Sara's gonna have to put down the puzzle soon, because Catherine's hurtling toward the victims' common denominator, powered by the magical velocity of the 48-minute mark. Long story short: all the women had visited the copy shop right before their abduction.
Within seconds, a dozen squad cars have converged on the copy center, and Brass has identified the long-term Xerox jockey Kevin Greer. He's been on the job since 1983. Brass has a talk with the laconic undergrad who's probably just there to satisfy the terms of his financial aid package, and we quickly establish that Kevin just took off, he's not what you'd call popular with the kids, and he uses the handy comb binding machine to assemble his comic books. Catherine finds a cache of black plastic trash bags with a lot of toner on them,
Then everyone teleports to the Kasa De Kevin. As they go through the darkened house, a rhythmic racket makes it hard for anyone to hear themselves think. This is when I expect Brass to turn to someone and snap, "Just once, I'd like a New Age serial killer, so when I go through their empty house, it's all chimes and lit aromatherapy candles. This way, I can hear myself think and see where I'm going." Because, really. The dank little hovels get old.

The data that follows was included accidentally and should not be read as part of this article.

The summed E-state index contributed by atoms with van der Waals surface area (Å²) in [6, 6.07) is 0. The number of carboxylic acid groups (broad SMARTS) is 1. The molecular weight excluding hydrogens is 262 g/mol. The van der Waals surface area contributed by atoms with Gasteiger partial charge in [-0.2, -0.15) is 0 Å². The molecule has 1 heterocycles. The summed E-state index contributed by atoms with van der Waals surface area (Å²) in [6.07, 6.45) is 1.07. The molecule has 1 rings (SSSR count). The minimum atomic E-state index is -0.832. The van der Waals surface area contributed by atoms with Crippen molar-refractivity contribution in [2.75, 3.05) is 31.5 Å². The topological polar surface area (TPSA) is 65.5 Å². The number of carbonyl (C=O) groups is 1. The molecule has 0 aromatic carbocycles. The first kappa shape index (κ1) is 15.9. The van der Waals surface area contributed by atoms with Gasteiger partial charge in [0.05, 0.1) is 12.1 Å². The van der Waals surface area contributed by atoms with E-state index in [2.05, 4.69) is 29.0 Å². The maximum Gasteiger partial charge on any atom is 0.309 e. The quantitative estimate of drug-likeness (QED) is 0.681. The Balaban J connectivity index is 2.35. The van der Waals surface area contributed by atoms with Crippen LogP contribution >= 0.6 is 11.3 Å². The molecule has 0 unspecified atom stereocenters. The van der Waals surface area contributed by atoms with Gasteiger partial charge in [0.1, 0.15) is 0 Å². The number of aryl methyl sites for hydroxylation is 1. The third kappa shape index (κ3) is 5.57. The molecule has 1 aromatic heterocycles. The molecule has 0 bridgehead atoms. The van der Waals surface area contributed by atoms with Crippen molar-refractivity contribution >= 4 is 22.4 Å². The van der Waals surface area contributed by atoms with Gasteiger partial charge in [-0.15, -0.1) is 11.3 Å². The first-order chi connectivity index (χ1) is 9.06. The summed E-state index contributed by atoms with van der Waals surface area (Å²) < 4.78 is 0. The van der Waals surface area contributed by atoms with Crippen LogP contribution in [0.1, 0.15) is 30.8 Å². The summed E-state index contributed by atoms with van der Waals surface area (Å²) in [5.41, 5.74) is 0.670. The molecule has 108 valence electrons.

At least everyone can find the root of the racket and fix that problem. It's a professional-quality paint shaking machine, busy agitating paint just in case we've all forgotten that this is the Blue Paint Killer they're dealing with. Catherine realizes, "He mixed his own paint so we couldn't trace the origin of his purchase." And because -- as we've established earlier -- serial killers have a lot of time on their hands. Rejecting society's codes frees you up to pursue a lot of new hobbies.
Like calling the police at your own house and taunting them: "Las Vegas's finest. Nice job. Impressive turnout. Have a look around. I'll be at the station waiting for you." Gil does not look pleased by this invitation at all.
Cut to a shot of a door opening on the Blue Paint Killer. My God, it's Berke Breathed! Opus, no! Kevin cheerily greets the guys with, "Gil, Jim." He smiles, and we see that Kevin evidently grew up in a household without access to fluoridated water. Either that, or he's been gargling coffee nonstop for the past twenty years without brushing his teeth once. Kevin says, in the same mild and amiable tone, "My rule was, if you made it to my house, you deserved to meet me. I mean, how much time did you guys spend picturing the size of my hands?" Gil has put on the glasses and the remote expression. ("Default expression 1.1," the husband cracks from the depths of the couch.) Kevin holds up a pen-wielding hand and says, "Not very big."